“Renewables are already the world’s second largest source of electricity, but their deployment still needs to accelerate if we are to achieve long-term climate, air quality and energy access goals,” said Dr Fatih Birol, the IEA’s Executive Director.
The report outlines three main challenges that need to be overcome to speed up the deployment of renewables: policy and regulatory uncertainty, high investment risks and system integration of wind and solar PV. Successfully overcoming these challenges would result in a scenario where total renewable capacity increases more than 60 per cent to 4 000 GW in 2024, by which time it would be twice the size of today’s global coal capacity. This would also envisage an annual deployment of 280 GW, which is 50 per cent higher than current rates and in line with long-term sustainable energy goals.
-Related solution: World’s largest offshore wind farm
Offshore wind’s immense potential
The report estimates that offshore wind will add an additional 43GW to reach 65GW in total by 2024, driven primarily by China. Currently, offshore wind accounts for a small fraction of global power generation, but its potential growth over the next two decades is huge, according to the upcoming Offshore Wind Outlook 2019 that will be released this Friday in Denmark.
Offshore wind’s rise comes at a time when the world’s need for low-carbon technologies is greater than ever. To get the best possible picture of offshore wind’s global potential, the IEA initiated a state-of-the-art geospatial analysis of the speed and quality of wind along hundreds of thousands of kilometres of coastline around the world. The resulting report provides the most comprehensive analysis to date of the global outlook for offshore wind, its contributions to electricity systems and its role in clean energy transitions.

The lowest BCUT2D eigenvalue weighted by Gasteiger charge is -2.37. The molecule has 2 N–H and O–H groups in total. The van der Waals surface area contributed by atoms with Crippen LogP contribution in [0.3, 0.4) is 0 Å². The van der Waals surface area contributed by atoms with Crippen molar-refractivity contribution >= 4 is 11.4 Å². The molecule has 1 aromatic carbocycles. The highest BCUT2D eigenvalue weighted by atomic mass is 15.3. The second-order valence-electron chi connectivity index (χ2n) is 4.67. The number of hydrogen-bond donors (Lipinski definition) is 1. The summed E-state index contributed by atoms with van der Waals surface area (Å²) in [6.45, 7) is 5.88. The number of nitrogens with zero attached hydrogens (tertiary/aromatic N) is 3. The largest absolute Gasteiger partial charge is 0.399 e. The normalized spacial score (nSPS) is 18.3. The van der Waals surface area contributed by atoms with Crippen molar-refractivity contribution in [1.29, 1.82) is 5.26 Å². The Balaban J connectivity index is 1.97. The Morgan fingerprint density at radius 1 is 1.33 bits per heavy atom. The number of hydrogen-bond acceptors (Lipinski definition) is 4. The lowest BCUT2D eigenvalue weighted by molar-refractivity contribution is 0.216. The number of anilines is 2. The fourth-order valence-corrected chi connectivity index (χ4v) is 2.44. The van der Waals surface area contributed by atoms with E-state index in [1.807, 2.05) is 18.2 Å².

Dr Fatih Birol, the IEA’s Executive Director, will be presenting the findings in Copenhagen, Denmark on Friday 25 October, home to the first offshore wind farm, together with the Danish Minister for Climate, Energy and Utilities, Dan Jørgensen. You can sign up for the event here.
- Solar PV and wind will account for 70 per cent of global power capacity expansion over the next five years, necessitating policies targeting their cost-effective and secure integration in power systems.
- Distributed solar PV is responsible for almost half of total solar PV growth, expanding as much as onshore wind through 2024.
- Commercial and industrial applications drive distributed PV expansion globally, as their supply and electricity demand are better matched than for residential, enabling larger savings on retail bills.
- Distributed PV growth requires policies that find the best compromise between attracting investment, securing enough revenues for grids and ensuring a fair allocation of grid costs for all consumers.
- Governments can put renewables on track with climate, air quality & energy access goals through stable policies addressing system integration & investment risk and focusing more on transport and heat.
The report can be accessed in its entirety here.